PROVIDENCE, R.I. (WPRI) – The R.I. Department of Transportation’s first round of RhodeWorks contract documents went out so quickly that one of them didn’t match the final legislation.
In a request for proposals issued Friday, RIDOT asked qualified consultants to submit bids to do an investment-grade traffic and revenue study that will be used to guide the creation of the state’s new truck-tolling system, which the General Assembly authorized last week.
The only problem: the document was outdated, failing to account for one of the major changes made between last year’s rejected version of the RhodeWorks legislation and this year’s successful one.
Referring to the bridge repairs that truck tolls will help pay for, the document said: “A significant portion of the cost for this replacement/repair activity will come from bonds supported by electronic tolls assessed on heavy trucks.”
That is the first of multiple mentions of the toll-backed bonds – and they are no longer part of RhodeWorks.
While the plan still includes a large borrowing component, the final version dropped Raimondo’s proposal for a $600-million bond backed by toll revenue and replaced it with a $300-million bond backed by future federal highway funding. The change, made partly at the behest of House Speaker Nicholas Mattiello, is expected to save taxpayers hundreds of millions of dollars in interest payments over the coming decades.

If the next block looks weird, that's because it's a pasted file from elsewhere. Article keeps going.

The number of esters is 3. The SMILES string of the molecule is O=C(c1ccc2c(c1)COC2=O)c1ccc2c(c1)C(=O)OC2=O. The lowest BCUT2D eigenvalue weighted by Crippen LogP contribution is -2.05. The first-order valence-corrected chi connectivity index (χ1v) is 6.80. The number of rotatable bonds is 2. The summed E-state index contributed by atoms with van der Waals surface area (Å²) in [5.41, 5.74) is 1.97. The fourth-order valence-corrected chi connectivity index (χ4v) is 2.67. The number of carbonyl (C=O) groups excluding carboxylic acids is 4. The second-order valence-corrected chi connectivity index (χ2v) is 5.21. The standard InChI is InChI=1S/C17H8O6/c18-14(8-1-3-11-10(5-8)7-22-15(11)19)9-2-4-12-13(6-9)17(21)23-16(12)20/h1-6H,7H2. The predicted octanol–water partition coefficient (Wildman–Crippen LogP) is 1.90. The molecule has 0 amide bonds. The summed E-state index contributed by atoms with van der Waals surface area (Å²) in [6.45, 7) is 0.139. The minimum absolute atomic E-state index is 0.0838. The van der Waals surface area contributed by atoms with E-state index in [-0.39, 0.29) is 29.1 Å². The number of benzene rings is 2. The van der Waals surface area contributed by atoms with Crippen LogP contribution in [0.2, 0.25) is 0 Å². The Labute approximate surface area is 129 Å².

RIDOT spokesman Charles St. Martin acknowledged the outdated language after it was discovered by WPRI.com on Monday, and said the agency plans to publish an updated bidding document soon to “clarify” the type of bond being used.
St. Martin downplayed the issue, however, noting that RIDOT wants the study’s findings to be as robust as they would have needed to be if they were being used to borrow money.
“We want to provide the same level of accuracy in the findings as if RIDOT was pursuing a revenue bond – highly scrutinized information on traffic counts, toll locations, toll amounts, revenue projections, etc. – wanting to equate this with what the industry would provide if we were doing a revenue bond,” he said in an email.
Bids to conduct the in-depth tolling study are due by March 15, and the final product would be due eight months after a consultant is chosen. That would mean the study would be finalized by November or December depending on how quickly RIDOT makes a decision. The study will include 30-year projections of truck traffic and toll revenue under a variety of scenarios.
According to the bidding document, RIDOT plans to charge a higher toll rate if a truck does not use E-ZPass and instead receives a bill based on a video capture of its license-plate number.
“RIDOT may also consider differential rates between single trailer and tandem trailer truck vehicle combinations,” the document said.
RIDOT emphasized the need for reliable information since Rhode Island’s proposed tolling system – which would levy fees only on large commercial trucks, using gantries at up to 14 bridges around the state – is of a “unique nature” and “relatively unprecedented.”
It also warned that the winning consultant may need to take “steps to minimize any potential bias arising from the anticipated opposition from the trucking industry.”